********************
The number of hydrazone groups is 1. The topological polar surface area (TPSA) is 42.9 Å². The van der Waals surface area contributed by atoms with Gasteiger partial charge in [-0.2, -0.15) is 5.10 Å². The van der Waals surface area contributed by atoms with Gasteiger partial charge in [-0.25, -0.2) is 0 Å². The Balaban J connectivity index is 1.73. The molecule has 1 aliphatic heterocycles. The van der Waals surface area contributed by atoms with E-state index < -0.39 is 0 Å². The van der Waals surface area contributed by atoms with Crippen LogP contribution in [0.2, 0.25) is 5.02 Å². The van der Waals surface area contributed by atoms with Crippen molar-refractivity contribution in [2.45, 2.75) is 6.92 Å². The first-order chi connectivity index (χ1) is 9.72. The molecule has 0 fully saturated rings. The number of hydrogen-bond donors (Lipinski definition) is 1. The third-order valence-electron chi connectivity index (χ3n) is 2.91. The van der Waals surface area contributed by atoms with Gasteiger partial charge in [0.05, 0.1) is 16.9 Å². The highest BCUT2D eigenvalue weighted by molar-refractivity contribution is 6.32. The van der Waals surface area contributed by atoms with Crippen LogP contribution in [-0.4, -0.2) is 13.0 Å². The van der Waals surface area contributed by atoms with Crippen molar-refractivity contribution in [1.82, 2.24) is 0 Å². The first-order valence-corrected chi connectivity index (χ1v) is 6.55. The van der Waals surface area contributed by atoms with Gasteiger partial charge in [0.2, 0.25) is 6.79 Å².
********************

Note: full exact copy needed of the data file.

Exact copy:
The number of hydrazone groups is 1. The topological polar surface area (TPSA) is 42.9 Å². The van der Waals surface area contributed by atoms with Gasteiger partial charge in [-0.2, -0.15) is 5.10 Å². The van der Waals surface area contributed by atoms with Gasteiger partial charge in [-0.25, -0.2) is 0 Å². The Balaban J connectivity index is 1.73. The molecule has 1 aliphatic heterocycles. The van der Waals surface area contributed by atoms with E-state index < -0.39 is 0 Å². The van der Waals surface area contributed by atoms with Crippen LogP contribution in [0.2, 0.25) is 5.02 Å². The van der Waals surface area contributed by atoms with Crippen molar-refractivity contribution in [2.45, 2.75) is 6.92 Å². The first-order chi connectivity index (χ1) is 9.72. The molecule has 0 fully saturated rings. The number of hydrogen-bond donors (Lipinski definition) is 1. The third-order valence-electron chi connectivity index (χ3n) is 2.91. The van der Waals surface area contributed by atoms with Gasteiger partial charge in [0.05, 0.1) is 16.9 Å². The highest BCUT2D eigenvalue weighted by molar-refractivity contribution is 6.32. The van der Waals surface area contributed by atoms with Crippen LogP contribution in [-0.4, -0.2) is 13.0 Å². The van der Waals surface area contributed by atoms with Crippen molar-refractivity contribution in [1.82, 2.24) is 0 Å². The first-order valence-corrected chi connectivity index (χ1v) is 6.55. The van der Waals surface area contributed by atoms with Gasteiger partial charge in [0.2, 0.25) is 6.79 Å².